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Qatar Coming to Grips with New Realities of Global Energy Markets 23, November 2015

Posted by thegulfblog.com in LNG, Qatar.
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Qatari Liquefied Natural Gas (LNG) carri

The following article was written for and published by the Arab Gulf States Institute Washington (AGSIW). The precis can be found below and the full article can be downloaded from AGSIW (for free) following this link.

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Qatar has long dominated the market for liquefied natural gas (LNG), an increasingly popular energy source that can be transported great distances, is widely regarded as being cleaner than coal, and fills increasingly important parts of states’ energy mixes. In recent decades, surging demand and relatively limited supply has created a climate for Qatar to exploit its huge gas resources and consequent economies of scale to bestride the market.

In fact, Qatar dominates the LNG market far more than Saudi Arabia dominates the oil market. But this period of dominance is coming to an end. Demand in China that underpinned the industry’s growth is dipping and not being replaced. Across the world from Australia to the United States, to Israel, to Mozambique, large discoveries have been made and high prices encouraged hundreds of millions of dollars of investment in LNG infrastructure. Even with the fall of the oil and LNG prices, which challenges many new suppliers and their costly outlay to establish the necessary LNG infrastructure, Qatar’s dominant position supplying a third of the world’s LNG will be over by the end of the decade.

Though Qatar’s budget revenue fell 40 percent from July 2014 to July 2015, the state began cutting back in 2013 when a new administration led by Emir Tamim bin Hamad al-Thani took power. These cuts were partly driven by a savvy medium-term view of the bearishness of the energy markets. But the new leadership was also making political statements, cutting back on some of the more expensive pet projects of its predecessors such as the Qatar Foundation, which oversees foreign universities in Doha’s “Education City.” The new administration needs to ensure that it does not hamstring the Qatar Foundation – a central engine of the state’s push to diversify away from its hydrocarbon-dominated economy – as Qatar’s dependency on the oil and gas industry remains profound. Yet even with the reliance on oil and gas and the impending end of its dominance in the LNG field, Qatar’s population remains small and its energy supply role prodigious. Qatar will easily be able to manage fiscally if its ambitions remain more limited than before, as the current administration suggests through its more limited policy ambitions.

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Budget cuts in Qatar bite 9, March 2015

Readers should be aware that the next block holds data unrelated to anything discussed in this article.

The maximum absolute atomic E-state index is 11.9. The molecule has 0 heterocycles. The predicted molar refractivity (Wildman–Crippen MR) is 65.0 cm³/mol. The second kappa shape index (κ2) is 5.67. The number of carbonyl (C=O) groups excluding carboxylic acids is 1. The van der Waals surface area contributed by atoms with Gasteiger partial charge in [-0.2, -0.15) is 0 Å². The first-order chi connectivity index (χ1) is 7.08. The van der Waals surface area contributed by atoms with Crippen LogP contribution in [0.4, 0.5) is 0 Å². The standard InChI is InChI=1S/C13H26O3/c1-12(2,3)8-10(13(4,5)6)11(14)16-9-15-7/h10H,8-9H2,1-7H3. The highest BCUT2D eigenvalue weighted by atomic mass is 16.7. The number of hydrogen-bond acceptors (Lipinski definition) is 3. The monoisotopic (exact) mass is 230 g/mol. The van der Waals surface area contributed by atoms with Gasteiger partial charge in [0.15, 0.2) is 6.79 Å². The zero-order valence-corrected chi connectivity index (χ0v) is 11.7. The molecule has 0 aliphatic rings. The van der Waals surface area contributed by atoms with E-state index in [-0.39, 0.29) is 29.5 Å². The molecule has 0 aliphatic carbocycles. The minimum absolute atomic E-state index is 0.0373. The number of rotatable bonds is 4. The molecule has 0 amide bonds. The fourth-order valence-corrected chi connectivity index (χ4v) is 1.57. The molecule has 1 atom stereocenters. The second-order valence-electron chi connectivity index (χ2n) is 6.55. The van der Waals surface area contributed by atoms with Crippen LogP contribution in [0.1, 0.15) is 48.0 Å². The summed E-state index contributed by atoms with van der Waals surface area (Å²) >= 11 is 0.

Posted by thegulfblog.com in Qatar.
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Qatar flag from the water

That most ministries in Qatar are facing significant budget cuts is relatively old news. The bean-counters in Qatar were expecting a dip in the oil price and a rise in their infrastructure-driven expenditure since at least early-2014. Consequently, budget paring-back was always a central priority of the new administration. I’ve always believed that the new lot, on the first day in power in mid-2013, skipped merrily into the Diwan, had a look at the books and were somewhat horrified by what they saw – namely unchallenged expenditure.

Qatar is a young state with an emerging bureaucracy. Spending has seldom been managed in what would be considered in a modern state a methodical, measured manner. Instead, the sense was of ministers doing their best, of course, but splurging cash left, right, and centre according to their best guesses as to what the Emir wanted. Don’t forget that under the Prime Ministership of Hamad Bin Jassim al-Thani (2007-2013), Qatar scarcely operated with a Prime Minister given how many hats he wore: also Foreign Minister (1992-2013), also chief of the Sovereign Wealth Fund (QIA), also Chairman of the national airline, and also Qatar’s dominant businessman.

So the new administration set about rectifying the fiscal situation, driven by a belief that income would plateau somewhat. But now that the oil price has dropped off the proverbial cliff, things seem to be even stricter.

But, as so often in Qatar, decisions are being made that just make little sense. A British science programme aimed solely at low-achieving Qatari male-only schools – in other words, an aim that could not possibly be more on target for the QF’s basic goal and even a goal that has become yet more important for the new administration – was scrapped. And how much is QF going to make by kicking out (albeit temporarily) students from their dorms? The self-defeating logic of Qatar never ceases to amaze.